Expect the Nets to make a run at Tayshaun Prince.

Expect the Pistons to make a run at Big Baby (that’s Glen Davis to the rest of us).

how u? A lot of players are lobbying Roger Mason Jr. to come play for them.

Making the argument that the NBA lockout was about the owners trying to control the workers more than it was just about the money.

A report that Andrea Bargnaini seems to have lost weight and is moving well. That’s nice.

In what is really news to nobody, the Memphis Grizzlies say they will match any offer another team makes to Marc Gasol.

The Golden State Warriors are in the market for a big man. Who isn’t?

We talked about this before the lockout and we can do so again now — the Bobcats buyout of Bismack Biyombo from Spain is not going to be that simple.

It sure looks like President Barack Obama wears Under Armour when he plays hoop (as noticed by Henry Abbott at TrueHoop).

Report: Blazers expected to use amnesty clause on Roy

Dallas Mavericks v Portland Trail Blazers - Game Four

Is it time for the Portland Trail Blazers to cut bait with Brandon Roy?

It looks like they are, according to a tweet from John Canzano, radio and television personality in the area.

Blazers appear ready to exercise amnesty on Brandon Roy…. Hoping they take a longer look at him before they do it.

Roy has four years, $68 million left on his contract — which was not a bad deal at the time, he was one of the top guards in the game and is still just 27. But there is no cartlidge left in his knee — it’s bone-on-bone — which is why he played just 47 games last season and can’t be counted on to do the heavy lifting any more.

Still, should the Blazers take a longer look at him, bring him into training camp as Canzano suggested? On one hand it can’t hurt. The thing is, Roy may look good in camp after a summer of treatment and rest. The real question is how his knee feels in February, in April and through the playoffs. Last year he gave us one brilliant playoff game, but is that enough?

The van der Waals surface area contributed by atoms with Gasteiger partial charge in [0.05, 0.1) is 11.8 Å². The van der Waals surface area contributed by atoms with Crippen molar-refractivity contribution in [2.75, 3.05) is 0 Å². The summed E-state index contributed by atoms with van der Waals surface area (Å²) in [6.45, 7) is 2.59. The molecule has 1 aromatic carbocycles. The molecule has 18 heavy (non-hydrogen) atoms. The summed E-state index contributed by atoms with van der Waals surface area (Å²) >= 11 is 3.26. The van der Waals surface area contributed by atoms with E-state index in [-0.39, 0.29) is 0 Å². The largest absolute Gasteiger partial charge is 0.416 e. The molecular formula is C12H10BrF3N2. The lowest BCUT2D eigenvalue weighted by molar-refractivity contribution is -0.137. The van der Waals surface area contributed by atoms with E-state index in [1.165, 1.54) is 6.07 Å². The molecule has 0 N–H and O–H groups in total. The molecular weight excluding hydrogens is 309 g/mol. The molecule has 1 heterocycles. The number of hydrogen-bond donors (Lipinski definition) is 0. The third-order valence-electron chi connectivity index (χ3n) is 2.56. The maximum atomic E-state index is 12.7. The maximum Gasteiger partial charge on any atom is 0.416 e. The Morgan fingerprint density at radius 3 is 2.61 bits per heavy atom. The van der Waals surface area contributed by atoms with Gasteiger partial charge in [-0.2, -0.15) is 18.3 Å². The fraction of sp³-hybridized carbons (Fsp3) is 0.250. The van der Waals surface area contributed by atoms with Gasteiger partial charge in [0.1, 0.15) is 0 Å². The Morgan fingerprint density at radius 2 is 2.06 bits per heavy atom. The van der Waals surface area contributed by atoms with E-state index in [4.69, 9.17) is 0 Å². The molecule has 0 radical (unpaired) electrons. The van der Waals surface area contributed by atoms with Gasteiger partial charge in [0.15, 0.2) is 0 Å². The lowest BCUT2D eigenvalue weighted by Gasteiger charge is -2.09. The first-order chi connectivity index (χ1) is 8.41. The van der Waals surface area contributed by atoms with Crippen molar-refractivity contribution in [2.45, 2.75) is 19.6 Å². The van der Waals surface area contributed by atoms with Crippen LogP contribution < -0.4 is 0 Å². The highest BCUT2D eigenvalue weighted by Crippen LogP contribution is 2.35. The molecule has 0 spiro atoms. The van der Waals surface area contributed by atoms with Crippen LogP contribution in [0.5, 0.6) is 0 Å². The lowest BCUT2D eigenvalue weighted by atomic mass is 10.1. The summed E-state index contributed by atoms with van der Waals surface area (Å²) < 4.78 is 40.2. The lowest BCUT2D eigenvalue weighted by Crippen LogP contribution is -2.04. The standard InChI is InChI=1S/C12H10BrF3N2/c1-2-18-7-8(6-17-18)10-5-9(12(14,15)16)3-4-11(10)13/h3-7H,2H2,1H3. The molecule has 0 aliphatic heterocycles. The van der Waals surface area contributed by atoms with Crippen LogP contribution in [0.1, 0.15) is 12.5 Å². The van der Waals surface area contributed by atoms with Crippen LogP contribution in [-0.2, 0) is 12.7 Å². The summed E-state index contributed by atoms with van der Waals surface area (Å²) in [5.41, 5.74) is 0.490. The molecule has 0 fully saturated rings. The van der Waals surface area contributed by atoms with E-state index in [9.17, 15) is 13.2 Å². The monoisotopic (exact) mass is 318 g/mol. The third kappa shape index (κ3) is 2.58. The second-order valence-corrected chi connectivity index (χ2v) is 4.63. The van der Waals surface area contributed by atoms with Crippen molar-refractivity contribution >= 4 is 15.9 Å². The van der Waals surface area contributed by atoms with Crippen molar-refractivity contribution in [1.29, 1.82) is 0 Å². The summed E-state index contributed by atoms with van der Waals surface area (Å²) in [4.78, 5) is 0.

What about keeping Roy around longer? To keep Roy around for one more season would cost the Blazers about $8 million, Ben Golliver estimated for CSNNW.com. He thinks that’s worth the test.

A test year for Roy would give the once-vaunted Roy/Aldridge/Oden trio one last shot at playoff success, delaying the roster explosion decision until next fall. It could allow the Blazers to focus their short-term free agency efforts on adding better-than-minimum quality to their frontcourt and would help keep the all-important chemistry and continuity from last season despite all the lockout turmoil. Roy sells tickets, captures imaginations and has been the face of the franchise for roughly four years. A fast, clean break will not come without significant public relations costs; cutting ties means killing hope, however unlikely, for a return to All-Star form. If it’s your job to sell tickets and court sponsors, aren’t you pitching Allen that the extra $8 million will produce some bottom-line benefits?

I’m not convinced. Roy is not going to be an All-Star again. Portland needs a new star to replace him and they can try to get that through free agency or the deep upcoming draft. But to see if Roy has some magic left for a full season — and maybe Greg Oden can come back too and contribute — seems more fantasy than reality.

All that said, it’s Paul Allen’s team, who knows what they will do? We’d ask the GM but they don’t have a permanent one.

Mike Miller still likely gone in Miami, amnesty casualty

Chicago Bulls v Miami Heat - Game Four

In an ideal world, the Miami Heat would like to keep Mike Miller around, because if he does bounce back from last season’s injuries and this summer’s surgeries, he is a perfect fit. He can stretch the floor with his shot, is a solid team defender and can rebound.

But alas, the math of the new NBA collective bargaining agreement likely sends him packing as one of the early amnesty casualties.